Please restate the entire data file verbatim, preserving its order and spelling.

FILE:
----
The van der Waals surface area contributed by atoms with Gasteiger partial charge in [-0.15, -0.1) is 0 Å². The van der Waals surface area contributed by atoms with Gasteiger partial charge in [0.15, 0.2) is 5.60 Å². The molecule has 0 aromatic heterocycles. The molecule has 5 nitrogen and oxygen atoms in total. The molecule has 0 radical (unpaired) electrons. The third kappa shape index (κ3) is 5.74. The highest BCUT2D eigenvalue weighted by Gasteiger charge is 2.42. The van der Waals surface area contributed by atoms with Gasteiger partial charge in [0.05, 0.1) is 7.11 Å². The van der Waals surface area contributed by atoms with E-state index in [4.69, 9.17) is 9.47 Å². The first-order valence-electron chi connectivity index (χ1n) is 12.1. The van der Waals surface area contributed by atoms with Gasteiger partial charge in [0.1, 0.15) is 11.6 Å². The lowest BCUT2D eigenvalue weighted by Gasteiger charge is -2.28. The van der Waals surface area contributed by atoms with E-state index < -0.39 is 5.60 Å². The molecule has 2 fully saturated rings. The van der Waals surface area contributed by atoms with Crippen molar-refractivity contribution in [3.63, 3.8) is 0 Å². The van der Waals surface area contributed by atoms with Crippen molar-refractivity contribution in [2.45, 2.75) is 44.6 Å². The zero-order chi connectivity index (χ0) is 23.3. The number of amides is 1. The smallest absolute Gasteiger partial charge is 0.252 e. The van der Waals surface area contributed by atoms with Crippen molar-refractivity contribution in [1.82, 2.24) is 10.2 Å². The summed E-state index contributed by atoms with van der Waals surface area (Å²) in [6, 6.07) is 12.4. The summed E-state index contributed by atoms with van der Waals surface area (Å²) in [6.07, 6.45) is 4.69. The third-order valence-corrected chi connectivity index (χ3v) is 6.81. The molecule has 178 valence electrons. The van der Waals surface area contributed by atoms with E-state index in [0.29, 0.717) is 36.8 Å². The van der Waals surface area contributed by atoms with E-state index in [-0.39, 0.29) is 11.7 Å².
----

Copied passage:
The van der Waals surface area contributed by atoms with Gasteiger partial charge in [-0.15, -0.1) is 0 Å². The van der Waals surface area contributed by atoms with Gasteiger partial charge in [0.15, 0.2) is 5.60 Å². The molecule has 0 aromatic heterocycles. The molecule has 5 nitrogen and oxygen atoms in total. The molecule has 0 radical (unpaired) electrons. The third kappa shape index (κ3) is 5.74. The highest BCUT2D eigenvalue weighted by Gasteiger charge is 2.42. The van der Waals surface area contributed by atoms with Gasteiger partial charge in [0.05, 0.1) is 7.11 Å². The van der Waals surface area contributed by atoms with E-state index in [4.69, 9.17) is 9.47 Å². The first-order valence-electron chi connectivity index (χ1n) is 12.1. The van der Waals surface area contributed by atoms with Gasteiger partial charge in [0.1, 0.15) is 11.6 Å². The lowest BCUT2D eigenvalue weighted by Gasteiger charge is -2.28. The van der Waals surface area contributed by atoms with E-state index < -0.39 is 5.60 Å². The molecule has 2 fully saturated rings. The van der Waals surface area contributed by atoms with Crippen molar-refractivity contribution in [3.63, 3.8) is 0 Å². The van der Waals surface area contributed by atoms with Crippen molar-refractivity contribution in [2.45, 2.75) is 44.6 Å². The zero-order chi connectivity index (χ0) is 23.3. The number of amides is 1. The smallest absolute Gasteiger partial charge is 0.252 e. The van der Waals surface area contributed by atoms with Crippen molar-refractivity contribution in [1.82, 2.24) is 10.2 Å². The summed E-state index contributed by atoms with van der Waals surface area (Å²) in [6, 6.07) is 12.4. The summed E-state index contributed by atoms with van der Waals surface area (Å²) in [6.07, 6.45) is 4.69. The third-order valence-corrected chi connectivity index (χ3v) is 6.81. The molecule has 178 valence electrons. The van der Waals surface area contributed by atoms with E-state index in [0.29, 0.717) is 36.8 Å². The van der Waals surface area contributed by atoms with E-state index in [-0.39, 0.29) is 11.7 Å².